But that’s just the stand-up night; there is far more to Project 52 than stand-up, which takes place on night a month. Steen Raskopoulos runs ‘The Impro Den’. “It is – and I say this  having watched a lot of impro – by several standard deviations the best improvised comedy you’ll see in Australia” – Michael insists.

‘Story Club’ is the story-telling night run by Ben Jenkins. “It’s part of a new trend that’s been happening for a couple of years,” Michael says, acknowledging story-telling rooms run by the likes of Kathryn Bendall (‘Tell Me A Story’) and Michael Brown (‘Campfire Collective’). The point of difference for Story Club, Hingers explains, is that people literally type a story and read it out of a giant book. “So there’s no performance element to it the way you would tell a stand-up story. It’s more of a writing and performing process, and they’re on a theme. It’s as really good way to break in, when people don’t feel confident in performing, they can just read.”

And, finally, there is a sketch night called Make Way For Ducklings. “It’s probably the funnest thing to ever do,” Michael insists.

In addition, Project 52 runs other themed nights where the comedy is about a specific – often nerdy – thing. “Like our Game of Thrones night. Recently we did a ‘would you rather’ discussion. It’s license to do whatever we want. We’re not locked into doing stand-up every week, like other rooms are.”

Makes me want to run away and join Michael Hing’s circus. They have the most supportive milieu. “It’s not even just students,” Michael insists. “It’s a specific kind of student.” The room has a capacity of 130-odd. “We don’t like turning people away,” he says, “but there are nights when we say, ‘There are people who shouldn’t be here, could they leave…’.” Such people, according to Michael, aren’t going to “get into the spirit” of the room’s comedy. He reckons they’re people “who want rape jokes and ‘edgy’ comedy” (said the man who suggested dinner-and-interview might serve as the prelude to unwanted foreplay. And afterplay).

MICF Poster

Going Solo

 2012 was the first year Michael Hing took his own hour-long show, An Open Letter to Rich White People Concerning Their Role in the Downfall of Civilisation, to the Melbourne International Comedy Festival “because that’s how the Australian comedy industry works,” he acknowledges. Whereas in America you develop five minutes of material, building it to 10 and then 15 and then twenty, on your way to an hour, in Australia you “do comedy for a bit and then you do an hour-long show at a Festival”. Though not necessarily ‘ready’ to take on the solo show, there were indications that it was time – “a bunch of weird things” starting to happen from the beginning of the year.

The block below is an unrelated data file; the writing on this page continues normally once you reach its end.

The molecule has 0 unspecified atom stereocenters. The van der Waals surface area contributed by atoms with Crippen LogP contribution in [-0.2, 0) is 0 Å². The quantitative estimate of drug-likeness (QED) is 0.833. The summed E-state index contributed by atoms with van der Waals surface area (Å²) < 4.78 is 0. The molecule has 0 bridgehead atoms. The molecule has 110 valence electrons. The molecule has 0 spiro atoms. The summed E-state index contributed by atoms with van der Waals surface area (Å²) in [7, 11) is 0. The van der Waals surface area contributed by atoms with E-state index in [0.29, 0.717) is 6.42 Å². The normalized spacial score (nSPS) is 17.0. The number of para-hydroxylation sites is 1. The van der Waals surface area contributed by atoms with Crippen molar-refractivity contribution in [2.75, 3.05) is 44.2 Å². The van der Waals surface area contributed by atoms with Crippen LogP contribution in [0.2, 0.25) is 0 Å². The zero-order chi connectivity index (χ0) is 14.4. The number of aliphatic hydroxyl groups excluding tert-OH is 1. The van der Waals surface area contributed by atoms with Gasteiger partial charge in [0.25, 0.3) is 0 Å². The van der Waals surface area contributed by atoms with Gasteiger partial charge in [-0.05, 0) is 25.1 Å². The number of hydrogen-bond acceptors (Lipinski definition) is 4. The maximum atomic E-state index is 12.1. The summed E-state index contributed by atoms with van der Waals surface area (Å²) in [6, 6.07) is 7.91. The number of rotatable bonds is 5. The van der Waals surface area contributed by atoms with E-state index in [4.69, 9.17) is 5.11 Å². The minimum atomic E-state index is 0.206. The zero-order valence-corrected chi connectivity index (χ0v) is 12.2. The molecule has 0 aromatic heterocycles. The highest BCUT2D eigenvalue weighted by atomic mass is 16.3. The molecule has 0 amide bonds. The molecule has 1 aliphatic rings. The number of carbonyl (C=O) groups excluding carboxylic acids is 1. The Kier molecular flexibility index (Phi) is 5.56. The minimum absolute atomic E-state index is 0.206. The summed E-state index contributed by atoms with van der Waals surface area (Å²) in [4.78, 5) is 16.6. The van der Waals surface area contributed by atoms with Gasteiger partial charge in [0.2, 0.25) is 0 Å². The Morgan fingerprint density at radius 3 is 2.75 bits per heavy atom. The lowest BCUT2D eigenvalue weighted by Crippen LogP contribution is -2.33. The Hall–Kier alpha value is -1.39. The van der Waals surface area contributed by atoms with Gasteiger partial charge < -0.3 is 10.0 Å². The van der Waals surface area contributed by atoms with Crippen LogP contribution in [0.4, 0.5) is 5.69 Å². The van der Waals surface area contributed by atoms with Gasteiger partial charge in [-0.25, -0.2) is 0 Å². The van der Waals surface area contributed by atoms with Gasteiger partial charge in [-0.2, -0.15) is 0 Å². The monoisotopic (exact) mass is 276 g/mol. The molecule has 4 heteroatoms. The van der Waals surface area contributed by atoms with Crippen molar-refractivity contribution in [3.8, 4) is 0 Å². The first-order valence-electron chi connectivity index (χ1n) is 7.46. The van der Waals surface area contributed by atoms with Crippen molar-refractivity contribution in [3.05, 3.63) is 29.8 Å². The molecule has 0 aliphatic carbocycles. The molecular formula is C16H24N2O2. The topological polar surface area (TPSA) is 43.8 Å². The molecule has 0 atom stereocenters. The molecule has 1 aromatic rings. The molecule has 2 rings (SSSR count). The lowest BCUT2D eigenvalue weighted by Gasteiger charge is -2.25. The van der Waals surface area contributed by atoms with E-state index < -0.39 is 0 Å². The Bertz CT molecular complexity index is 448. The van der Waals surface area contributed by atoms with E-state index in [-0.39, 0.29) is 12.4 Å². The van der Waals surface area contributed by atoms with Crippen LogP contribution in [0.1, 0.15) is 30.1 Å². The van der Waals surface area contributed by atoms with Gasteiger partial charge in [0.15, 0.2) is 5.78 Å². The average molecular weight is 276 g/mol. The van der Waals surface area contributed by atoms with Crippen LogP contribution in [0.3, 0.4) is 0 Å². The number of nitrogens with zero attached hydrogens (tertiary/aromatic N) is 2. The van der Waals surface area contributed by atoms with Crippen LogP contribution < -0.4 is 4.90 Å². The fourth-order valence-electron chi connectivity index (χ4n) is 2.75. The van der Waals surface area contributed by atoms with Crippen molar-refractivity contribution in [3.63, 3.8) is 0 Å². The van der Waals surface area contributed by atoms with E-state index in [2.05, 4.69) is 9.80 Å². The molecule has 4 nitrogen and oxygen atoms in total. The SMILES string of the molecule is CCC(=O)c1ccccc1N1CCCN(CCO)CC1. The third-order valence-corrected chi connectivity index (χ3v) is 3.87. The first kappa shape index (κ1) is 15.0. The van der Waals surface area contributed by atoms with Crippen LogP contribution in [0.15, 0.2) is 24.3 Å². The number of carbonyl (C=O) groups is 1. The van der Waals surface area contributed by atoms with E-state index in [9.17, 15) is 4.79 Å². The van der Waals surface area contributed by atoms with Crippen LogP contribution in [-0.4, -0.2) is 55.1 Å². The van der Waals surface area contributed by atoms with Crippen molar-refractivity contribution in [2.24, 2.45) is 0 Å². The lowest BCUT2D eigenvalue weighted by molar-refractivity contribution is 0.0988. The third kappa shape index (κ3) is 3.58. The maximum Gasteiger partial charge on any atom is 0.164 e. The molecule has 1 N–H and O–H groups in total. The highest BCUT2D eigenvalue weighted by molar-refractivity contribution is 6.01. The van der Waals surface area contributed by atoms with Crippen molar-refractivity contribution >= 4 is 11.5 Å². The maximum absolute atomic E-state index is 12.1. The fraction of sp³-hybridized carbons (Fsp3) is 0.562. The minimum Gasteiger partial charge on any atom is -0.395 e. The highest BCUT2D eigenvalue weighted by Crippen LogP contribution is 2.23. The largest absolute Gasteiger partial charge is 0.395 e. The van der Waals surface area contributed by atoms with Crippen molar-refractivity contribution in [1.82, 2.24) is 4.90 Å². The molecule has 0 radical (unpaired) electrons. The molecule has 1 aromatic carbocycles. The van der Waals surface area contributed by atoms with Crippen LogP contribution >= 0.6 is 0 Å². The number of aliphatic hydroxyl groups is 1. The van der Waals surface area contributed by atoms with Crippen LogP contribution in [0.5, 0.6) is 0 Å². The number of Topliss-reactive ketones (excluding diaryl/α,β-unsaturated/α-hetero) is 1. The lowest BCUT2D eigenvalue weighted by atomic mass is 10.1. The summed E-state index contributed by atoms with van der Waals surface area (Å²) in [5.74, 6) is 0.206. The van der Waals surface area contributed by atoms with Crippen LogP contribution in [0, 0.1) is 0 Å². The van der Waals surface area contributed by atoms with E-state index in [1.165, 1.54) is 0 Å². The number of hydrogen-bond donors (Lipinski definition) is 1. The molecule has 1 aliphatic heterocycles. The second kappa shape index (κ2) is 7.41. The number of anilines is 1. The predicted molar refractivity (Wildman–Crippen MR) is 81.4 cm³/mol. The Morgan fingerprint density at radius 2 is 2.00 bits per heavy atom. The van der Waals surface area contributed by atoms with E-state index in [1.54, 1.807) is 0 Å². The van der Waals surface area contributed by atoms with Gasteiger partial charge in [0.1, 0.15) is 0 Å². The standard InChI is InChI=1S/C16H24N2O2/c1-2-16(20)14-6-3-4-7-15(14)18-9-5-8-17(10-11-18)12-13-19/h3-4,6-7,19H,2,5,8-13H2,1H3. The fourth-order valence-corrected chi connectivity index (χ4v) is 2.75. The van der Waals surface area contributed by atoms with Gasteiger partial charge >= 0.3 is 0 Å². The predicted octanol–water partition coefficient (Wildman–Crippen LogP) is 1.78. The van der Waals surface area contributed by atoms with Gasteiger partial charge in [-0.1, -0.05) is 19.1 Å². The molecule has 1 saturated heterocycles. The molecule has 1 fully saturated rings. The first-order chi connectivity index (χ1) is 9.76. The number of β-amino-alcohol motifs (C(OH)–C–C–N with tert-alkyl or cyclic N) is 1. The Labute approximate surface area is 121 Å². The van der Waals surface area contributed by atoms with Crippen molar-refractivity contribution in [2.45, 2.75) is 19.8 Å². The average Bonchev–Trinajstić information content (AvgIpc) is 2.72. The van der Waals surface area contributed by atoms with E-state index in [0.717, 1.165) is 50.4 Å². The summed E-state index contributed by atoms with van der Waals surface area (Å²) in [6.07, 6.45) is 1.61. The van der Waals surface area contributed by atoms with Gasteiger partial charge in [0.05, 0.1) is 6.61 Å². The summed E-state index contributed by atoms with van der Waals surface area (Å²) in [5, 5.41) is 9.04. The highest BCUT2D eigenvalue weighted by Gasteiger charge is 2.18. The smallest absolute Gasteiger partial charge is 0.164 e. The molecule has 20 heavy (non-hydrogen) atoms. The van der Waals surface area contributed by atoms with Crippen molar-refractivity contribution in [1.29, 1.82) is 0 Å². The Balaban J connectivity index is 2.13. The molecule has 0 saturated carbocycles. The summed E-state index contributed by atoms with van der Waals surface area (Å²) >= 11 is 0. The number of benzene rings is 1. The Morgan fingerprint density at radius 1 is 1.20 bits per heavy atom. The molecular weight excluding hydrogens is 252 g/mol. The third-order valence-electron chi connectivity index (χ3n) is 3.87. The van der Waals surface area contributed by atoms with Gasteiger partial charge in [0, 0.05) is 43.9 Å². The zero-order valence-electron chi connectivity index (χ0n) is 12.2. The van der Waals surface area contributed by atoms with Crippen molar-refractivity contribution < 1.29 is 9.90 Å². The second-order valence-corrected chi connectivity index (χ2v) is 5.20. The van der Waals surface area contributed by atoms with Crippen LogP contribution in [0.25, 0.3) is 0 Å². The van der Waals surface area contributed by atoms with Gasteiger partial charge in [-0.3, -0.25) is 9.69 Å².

“I broke up with a girl who I had been dating for years. I started working at a university as an adult instead of as a student lay-about.” It was, he says, part of that coupla-year cycle where h panics a little and thinks he has to decide whether he should persevere with comedy or pack it all in and try to get a real job.

“I gave myself to the end of the year to decide,” he explains: “If I’m just doing one or two spots a week and only a couple of gigs a month are paid, then I’m going to focus on my career and do stand-up as a hobby. But if by the end of the year I’m doing stuff that I really like and I’m really proud of what I’m doing, then comedy is the thing I’m going to do.”

Focus on your ‘career’, Hingers? What, pray, tell, was the ‘career’ if it wasn’t comedy, midway through 2011?

“At the time I was booking bands and the Roundhouse, at the University of New South Wales,” Michael says. “I was like, ‘I can be a booker. And do comedy as a hobby’.” Of course, Michael gave that all away, and his non-comedy employment nowadays consists of teaching digital marketing and media at said university part time, “even thought I don’t have a degree and I’m not qualified at all”.

Aiding the transition from part time amateur comic to full time professional were the collaborative shows Michael had been creating for earlier Sydney Comedy Festivals with Patrick Magee. A founding member and stalwart of Comicide, the other sketch comedy troupe operating around the same time as The Delusionists, Magee was in many ways Hing’s perfect foil.